Kramer & Connolly

An outgrowth of their work on behalf of professional liability insurance carriers, Kramer & Connolly focus a large portion of their practice to the defense of their fellow attorneys in professional malpractice and disciplinary matters. Combined with significant trial and appellate experience in state and federal courts, this AV-rated litigation firm brings an appreciation for the pressures of law practice and the ethical issues confronting attorneys on a daily basis.

Kramer & Connolly Blogs

Latest from Kramer & Connolly

Q. When I started practicing, I was excited to represent clients, try cases, and resolve serious problems. Now I feel like I’ve lost my “mojo,” lack the energy I once had, and dread going to the office. Any advice? A. With unrelenting deadlines, the pressure of billable hours, and the constant demands of clients in crisis, it’s easy to understand why lawyers face higher levels of anxiety, depression, addiction and job dissatisfaction than most other professions.…
Q. Unable to practice law since her suspension a few years ago, my old law school classmate asked whether I could use her as a paralegal at my own firm. Would I get in trouble if I hire her? A. The answer will depend upon your state and the care you exercise in hiring and supervision. As lawyers, we may advocate for second chances on behalf of clients seeking redemption from past misdeeds. But we show far…
Q. Wishing to handle it herself, my client has asked me not to pay one of her doctors from the proceeds of her settlement. I never signed anything to guarantee such payment, but I’m afraid that the doctor will claim a lien on the proceeds and come after me. What should I do? A. Sometimes, the future is easy to predict. Despite her assurances to the contrary, your client won’t pay this doctor from the…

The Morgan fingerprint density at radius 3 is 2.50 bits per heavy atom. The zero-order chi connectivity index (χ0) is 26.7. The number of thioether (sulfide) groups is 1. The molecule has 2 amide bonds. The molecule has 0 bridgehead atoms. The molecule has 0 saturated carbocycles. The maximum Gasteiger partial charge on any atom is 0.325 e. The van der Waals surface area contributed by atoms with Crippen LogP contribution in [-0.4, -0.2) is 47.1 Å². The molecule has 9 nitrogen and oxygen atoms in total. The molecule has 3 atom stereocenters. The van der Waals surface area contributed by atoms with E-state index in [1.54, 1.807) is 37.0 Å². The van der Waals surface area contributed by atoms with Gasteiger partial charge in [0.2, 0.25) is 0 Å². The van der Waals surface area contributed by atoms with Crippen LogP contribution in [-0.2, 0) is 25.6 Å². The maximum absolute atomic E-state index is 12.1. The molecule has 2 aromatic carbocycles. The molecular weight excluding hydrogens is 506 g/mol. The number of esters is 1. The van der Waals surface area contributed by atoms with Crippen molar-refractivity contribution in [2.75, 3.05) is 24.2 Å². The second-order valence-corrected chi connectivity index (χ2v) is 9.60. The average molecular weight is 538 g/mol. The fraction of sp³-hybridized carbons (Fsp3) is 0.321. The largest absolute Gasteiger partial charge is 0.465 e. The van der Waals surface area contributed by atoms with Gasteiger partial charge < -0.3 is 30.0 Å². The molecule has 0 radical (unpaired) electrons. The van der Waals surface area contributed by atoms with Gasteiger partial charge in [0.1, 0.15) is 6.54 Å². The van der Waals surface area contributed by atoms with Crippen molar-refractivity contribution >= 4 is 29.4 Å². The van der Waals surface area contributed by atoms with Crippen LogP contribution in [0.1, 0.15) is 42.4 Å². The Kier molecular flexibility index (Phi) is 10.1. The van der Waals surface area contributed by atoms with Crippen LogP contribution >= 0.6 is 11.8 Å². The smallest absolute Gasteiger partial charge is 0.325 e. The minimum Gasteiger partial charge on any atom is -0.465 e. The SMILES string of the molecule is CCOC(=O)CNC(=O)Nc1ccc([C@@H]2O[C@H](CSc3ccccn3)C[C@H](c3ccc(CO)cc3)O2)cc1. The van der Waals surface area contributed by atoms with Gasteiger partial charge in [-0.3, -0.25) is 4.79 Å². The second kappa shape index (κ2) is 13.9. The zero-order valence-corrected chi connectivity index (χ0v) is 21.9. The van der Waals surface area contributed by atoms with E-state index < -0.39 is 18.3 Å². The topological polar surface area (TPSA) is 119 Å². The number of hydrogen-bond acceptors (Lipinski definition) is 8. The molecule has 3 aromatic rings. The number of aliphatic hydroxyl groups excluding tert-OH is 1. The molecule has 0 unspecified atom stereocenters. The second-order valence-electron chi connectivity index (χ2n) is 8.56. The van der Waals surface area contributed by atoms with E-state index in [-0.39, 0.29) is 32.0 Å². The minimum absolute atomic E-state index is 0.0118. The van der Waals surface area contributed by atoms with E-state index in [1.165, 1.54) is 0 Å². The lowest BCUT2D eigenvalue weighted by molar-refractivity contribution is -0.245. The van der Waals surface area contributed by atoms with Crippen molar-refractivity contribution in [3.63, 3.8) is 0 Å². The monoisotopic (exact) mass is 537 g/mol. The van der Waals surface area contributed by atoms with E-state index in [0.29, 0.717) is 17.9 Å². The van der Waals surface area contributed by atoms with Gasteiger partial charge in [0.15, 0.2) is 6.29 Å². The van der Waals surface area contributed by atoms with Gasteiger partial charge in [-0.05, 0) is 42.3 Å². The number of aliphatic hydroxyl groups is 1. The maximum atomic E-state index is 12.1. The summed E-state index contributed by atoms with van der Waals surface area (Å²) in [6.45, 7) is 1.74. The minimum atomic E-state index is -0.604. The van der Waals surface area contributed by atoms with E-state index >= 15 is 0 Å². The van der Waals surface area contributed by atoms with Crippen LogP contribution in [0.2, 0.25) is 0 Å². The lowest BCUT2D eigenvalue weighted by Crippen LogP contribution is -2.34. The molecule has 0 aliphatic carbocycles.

Q. My client has threatened me with a lawsuit and an ethics complaint unless I refund her legal fees. Should I pay her to release these claims? A. Although a refund may reduce the chances of a lawsuit or grievance, you must be very careful about negotiating a “settlement” with your disgruntled client. Under Rule 1.8(h), you may not settle a potential malpractice claim unless this client is advised in writing to seek independent counsel
Q. Whenever my client gets a bill, he calls to question each of my time entries, keeping me on the phone for 30-45 minutes each time. May I bill him for this time? A. Billing for billing questions is itself a questionable practice. While I understand your desire to limit these calls, this high-maintenance client may take these questions to Bar Counsel if you charge for them. Like it or not, our clients have every right…
Q. After two other lawyers let her down, a sexual harassment victim approached me to fight for fair compensation. I haven’t done these cases before, but she thinks the case is worth millions in light of the #MeToo movement. Should I take the case? A. In a word that we don’t use often enough, “no.” When used correctly, this tiny word has the power to eliminate significant headaches, malpractice claims, and grievances. As much as…
Q. Before leaving, our Chief Legal Officer reported directly to our CEO. Rather than keep counsel in upper management, may we eliminate the position and have our next lawyer report to a manager who works beneath our COO? A. You may. But the demotion may degrade the importance of legal compliance within your corporate culture and cost you much more in the long run. With few exceptions, an organization with sufficient size to employ in-house counsel would be wise to place its…
Q. My criminal defense client texted me that he really wants to testify. He’s got loads of priors, and the prosecutor will eat him alive. How can I get my point across so that he stays far away from the witness stand? A. For starters, don’t even try to get your point across by texting. No matter how you phrase it, the wrong medium sends the wrong message. If you really want to communicate the gravity of…
Q. Using ransomware, hackers recently locked our firm’s data and demanded bitcoins to release it. It cost us around $10,000 to get our data back. But if our clients find out, we’ll lose a lot more. Must we tell them? A. As lawyers, it’s our job to keep secrets. But keeping a data breach a secret from your clients could cost your job and career. The first question is whether your clients’ data has, in…